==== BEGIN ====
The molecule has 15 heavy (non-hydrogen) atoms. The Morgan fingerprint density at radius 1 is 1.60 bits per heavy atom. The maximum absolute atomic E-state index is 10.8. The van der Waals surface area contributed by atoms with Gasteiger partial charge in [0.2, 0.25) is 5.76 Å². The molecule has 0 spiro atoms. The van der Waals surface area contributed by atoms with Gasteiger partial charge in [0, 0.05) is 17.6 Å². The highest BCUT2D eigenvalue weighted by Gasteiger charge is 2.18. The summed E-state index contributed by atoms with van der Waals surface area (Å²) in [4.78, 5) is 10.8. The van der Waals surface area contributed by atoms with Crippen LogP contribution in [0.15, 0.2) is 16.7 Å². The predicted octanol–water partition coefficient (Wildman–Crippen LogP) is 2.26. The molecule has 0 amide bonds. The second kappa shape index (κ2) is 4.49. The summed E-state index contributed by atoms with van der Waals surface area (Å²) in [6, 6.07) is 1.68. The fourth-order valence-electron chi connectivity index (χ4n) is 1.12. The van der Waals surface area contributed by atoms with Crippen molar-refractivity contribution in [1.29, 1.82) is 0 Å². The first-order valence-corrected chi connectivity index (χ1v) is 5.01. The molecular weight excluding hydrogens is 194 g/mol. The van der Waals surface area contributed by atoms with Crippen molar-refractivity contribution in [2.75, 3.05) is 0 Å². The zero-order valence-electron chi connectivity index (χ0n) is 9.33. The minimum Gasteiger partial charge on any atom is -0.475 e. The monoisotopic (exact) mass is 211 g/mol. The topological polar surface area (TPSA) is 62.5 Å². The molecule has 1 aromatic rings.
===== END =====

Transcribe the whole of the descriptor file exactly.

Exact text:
The molecule has 15 heavy (non-hydrogen) atoms. The Morgan fingerprint density at radius 1 is 1.60 bits per heavy atom. The maximum absolute atomic E-state index is 10.8. The van der Waals surface area contributed by atoms with Gasteiger partial charge in [0.2, 0.25) is 5.76 Å². The molecule has 0 spiro atoms. The van der Waals surface area contributed by atoms with Gasteiger partial charge in [0, 0.05) is 17.6 Å². The highest BCUT2D eigenvalue weighted by Gasteiger charge is 2.18. The summed E-state index contributed by atoms with van der Waals surface area (Å²) in [4.78, 5) is 10.8. The van der Waals surface area contributed by atoms with Crippen LogP contribution in [0.15, 0.2) is 16.7 Å². The predicted octanol–water partition coefficient (Wildman–Crippen LogP) is 2.26. The molecule has 0 amide bonds. The second kappa shape index (κ2) is 4.49. The summed E-state index contributed by atoms with van der Waals surface area (Å²) in [6, 6.07) is 1.68. The fourth-order valence-electron chi connectivity index (χ4n) is 1.12. The van der Waals surface area contributed by atoms with Crippen molar-refractivity contribution in [1.29, 1.82) is 0 Å². The first-order valence-corrected chi connectivity index (χ1v) is 5.01. The molecular weight excluding hydrogens is 194 g/mol. The van der Waals surface area contributed by atoms with Crippen molar-refractivity contribution in [2.75, 3.05) is 0 Å². The zero-order valence-electron chi connectivity index (χ0n) is 9.33. The minimum Gasteiger partial charge on any atom is -0.475 e. The monoisotopic (exact) mass is 211 g/mol. The topological polar surface area (TPSA) is 62.5 Å². The molecule has 1 aromatic rings.